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Avian club members are devoted to all feathered creatures

The Lakewood Ranch Avian Club and Cindy Gordon, its founder and president, come together over their love of birds — no matter where they find them.

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  • | 5:00 a.m. May 17, 2023
When Cindy Gordon started the Lakewood Ranch Avian Club, its initial focus was on pet parrots.
When Cindy Gordon started the Lakewood Ranch Avian Club, its initial focus was on pet parrots.
Photo by Nancy Guth
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For 13 years, bird enthusiast Cindy Gordon and her husband, Kerry, have shared their Country Club home with a parrot named Chewy. Their feathered family member has the run of the place — sometimes at a cost to the homeowners. “Chewy loves to chew,” Cindy Gordon says. “One time, we left a drawer open because she loves to explore in crevices. Believe it or not, we went to retrieve some cash that was in there and she had made a green nest.”

Gordon reckons that Chewy had depleted the couple’s cash stash by about a hundred bucks. Then there were the times, when Gordon was still working, that she’d be leading a conference call with about 20 people and Chewy would fly over to the phone and hang it up with her foot. “It would drop everyone from the call,” Gordon says. “If I’m not paying attention to her, she’ll do something to get it.”

Gordon — the founder and president of the Lakewood Ranch Avian Club — tells these stories with matter-of-fact amusement. Avian hijinks are simply part of having a 14-inch blue-crowned conure as a housemate. She has another pet, Sophie, a large blue-and-gold macaw that lives in an aviary that Gordon and a friend built behind his Bradenton home.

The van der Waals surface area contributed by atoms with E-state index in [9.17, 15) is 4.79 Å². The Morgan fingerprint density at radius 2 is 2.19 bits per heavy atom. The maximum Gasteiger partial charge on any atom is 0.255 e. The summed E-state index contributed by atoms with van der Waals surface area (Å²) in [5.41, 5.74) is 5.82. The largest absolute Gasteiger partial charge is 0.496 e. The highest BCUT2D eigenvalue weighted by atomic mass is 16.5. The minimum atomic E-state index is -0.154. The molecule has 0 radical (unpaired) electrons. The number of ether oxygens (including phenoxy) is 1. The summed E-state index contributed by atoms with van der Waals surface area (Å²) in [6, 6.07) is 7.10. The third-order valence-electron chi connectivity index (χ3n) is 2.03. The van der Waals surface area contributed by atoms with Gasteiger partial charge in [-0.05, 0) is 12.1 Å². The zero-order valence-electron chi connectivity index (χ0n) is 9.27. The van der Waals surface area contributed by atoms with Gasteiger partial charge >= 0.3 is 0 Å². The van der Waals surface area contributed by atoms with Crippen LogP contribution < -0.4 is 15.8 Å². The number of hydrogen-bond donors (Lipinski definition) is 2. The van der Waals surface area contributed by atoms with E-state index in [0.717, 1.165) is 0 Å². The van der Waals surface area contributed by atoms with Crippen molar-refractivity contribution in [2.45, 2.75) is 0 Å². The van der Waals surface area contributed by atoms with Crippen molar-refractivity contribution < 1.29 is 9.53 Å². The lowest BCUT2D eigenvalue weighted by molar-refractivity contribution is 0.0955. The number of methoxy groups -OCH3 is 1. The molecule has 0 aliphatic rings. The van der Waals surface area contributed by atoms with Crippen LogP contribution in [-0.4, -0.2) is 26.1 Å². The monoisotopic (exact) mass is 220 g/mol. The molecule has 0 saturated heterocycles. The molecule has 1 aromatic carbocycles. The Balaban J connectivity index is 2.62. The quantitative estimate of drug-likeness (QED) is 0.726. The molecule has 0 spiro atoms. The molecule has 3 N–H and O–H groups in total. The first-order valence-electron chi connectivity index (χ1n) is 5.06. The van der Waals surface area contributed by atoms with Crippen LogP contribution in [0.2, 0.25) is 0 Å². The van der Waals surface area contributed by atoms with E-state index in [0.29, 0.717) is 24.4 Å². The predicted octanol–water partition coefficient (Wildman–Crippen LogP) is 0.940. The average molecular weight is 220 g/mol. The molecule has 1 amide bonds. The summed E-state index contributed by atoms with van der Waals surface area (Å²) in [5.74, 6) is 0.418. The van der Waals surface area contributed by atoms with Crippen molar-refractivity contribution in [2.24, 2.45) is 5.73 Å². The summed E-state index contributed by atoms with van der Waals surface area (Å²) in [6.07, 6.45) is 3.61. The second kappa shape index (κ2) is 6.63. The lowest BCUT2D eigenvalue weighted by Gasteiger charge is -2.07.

The Maryland transplant started the Avian Club in 2013. “I saw a bridge club, a mahjong club, an art club, a photography club — why not a bird club?” Gordon recalls. She was already volunteering with a parrot sanctuary and was a board member of the Florida West Coast Avian Society, a nonprofit that saves, rehabs and finds homes for unwanted, abused or abandoned parrots.

The Lakewood Ranch Avian Club’s initial focus was on pet parrots. Such an emphasis quickly proved too narrow, though, and Gordon suspended the organization after about a year. That changed in 2021 when she met Fran Meyerson, an ardent lover of wild birds. Both were caring for abandoned lovebirds, and after connecting through a mutual friend, the two decided to pair them in Meyerson’s Edgewater home for what they call “a match made in heaven.”

Cindy Gordon (right) says that Fran Meyerson is an expert birder. “Some birders like to keep things very secretive, but she is very willing to share and teach.”
Photo by Nancy Guth

The women made a terrific match, too. “Cindy and I adored each other from the start,” Meyerson effuses. “What she does with parrots is phenomenal.” 

Gordon, who wanted to learn more about wild birds, found the perfect resource in her new friend. The twosome decided to combine their interests and reactivate the Lakewood Ranch Avian Club, which, Gordon estimates, has about 35 members. “I would say that 20 or 25 of them are interested in [outdoor] birding and 10 to 15 own parrots, and are interested in parrots,” she adds.